This week, we should have been looking forward to the start of Australia’s summer cruise season, with a rash of announcements about new itineraries, facilities, ports and vessels.

Instead, we’ve seen all the major lines put back the start of cruising – and one line moving to next year.

Carnival Corporation, the parent company of P&O, Carnival Cruise Line, Princess Cruises, Holland America and Cunard, has announced cancellations until May 16 2021 at the latest and December 2 at the earliest.

Royal Caribbean also announced it won’t be sailing in Australian waters before November 1.

Cunard, who made their announcement earlier this week, has pushed their cancellations the longest – providing three different dates for their three ships. We won’t expect to see Queen Elizabeth return to Australian shores before March 25, 2021.

P&O and Carnival have given the earliest date, both extending pauses in Australia until December 2 this year. Princess has pushed their cancellations until December 12.

Confused?  Well, it’s really about the cruise lines trying to juggle ships, crews and available port space with the reality of what ports and governments will actually allow.

It may look like a patchwork quilt designed to baffle long suffering passengers trying to book a holiday, but it really isn’t.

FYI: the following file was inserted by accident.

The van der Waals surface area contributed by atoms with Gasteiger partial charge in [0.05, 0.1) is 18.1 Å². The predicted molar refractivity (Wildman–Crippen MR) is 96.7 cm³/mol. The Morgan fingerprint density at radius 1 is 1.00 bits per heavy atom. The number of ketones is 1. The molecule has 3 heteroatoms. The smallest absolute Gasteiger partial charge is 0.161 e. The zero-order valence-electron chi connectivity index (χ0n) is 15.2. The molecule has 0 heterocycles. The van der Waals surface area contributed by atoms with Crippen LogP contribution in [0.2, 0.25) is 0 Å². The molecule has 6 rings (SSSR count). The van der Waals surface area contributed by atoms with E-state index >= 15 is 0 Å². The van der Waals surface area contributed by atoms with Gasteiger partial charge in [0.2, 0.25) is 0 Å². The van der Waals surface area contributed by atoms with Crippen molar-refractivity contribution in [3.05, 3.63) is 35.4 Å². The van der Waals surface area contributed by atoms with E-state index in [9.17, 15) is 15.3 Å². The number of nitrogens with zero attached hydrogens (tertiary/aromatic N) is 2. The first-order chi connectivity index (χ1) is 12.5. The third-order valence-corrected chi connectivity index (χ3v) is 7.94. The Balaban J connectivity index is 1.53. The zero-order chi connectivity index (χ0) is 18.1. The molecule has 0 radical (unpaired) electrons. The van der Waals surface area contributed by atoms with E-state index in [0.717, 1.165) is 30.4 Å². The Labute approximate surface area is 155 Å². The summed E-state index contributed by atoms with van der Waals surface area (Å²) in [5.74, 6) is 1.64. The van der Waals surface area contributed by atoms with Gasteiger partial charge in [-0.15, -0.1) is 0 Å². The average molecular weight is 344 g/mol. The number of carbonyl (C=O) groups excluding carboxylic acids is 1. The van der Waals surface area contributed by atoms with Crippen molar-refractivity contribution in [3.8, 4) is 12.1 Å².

Most cruise line bosses are keeping a low profile at the moment, because they simply can’t guarantee what will happen during the pandemic.

But P&O Cruises President Sture Myrmell explained: “It is clear that society is not yet ready to return to sailing, and we will continue to liaise with governments and public health experts as all align on how people should gather and holiday.

“Like our loyal guests, we remain hopeful that the start of summer will bring new opportunities for the entire travel and tourism industry, which contributes so much to many regional economies around Australia.”

The new president of Seabourn, Josh Leibowitz, told The Australian avid cruisers may have a long wait before setting sail again.

He should know.  Before taking over the five-ship ultra luxe line he was Carnival Corporation’s former chief strategy officer.

His view: “Uncertainty rules…No one knows when we will be able to cruise but we are focused on a process and the process is to stay close to the science.”

P&O and Cunard have announced and implemented flexible booking policies for those who wish to book now and accept travel credit if the cruises are cancelled.

Carnival Cruise Line has not changed their cancellation policy and is instead focusing on those already affected by the cancellations, offering them flexible options.

Princess is also offering options for passengers who were booked to travel. Refunds and travel credit are both available depending on each passengers situation. Princess additionally said, in support of the travel industry, they will protect travel agent commissions on bookings for cancelled cruises that were paid in full.

All those affected by the cancellations should contact their travel agent of the line they have booked with to seek a resolution.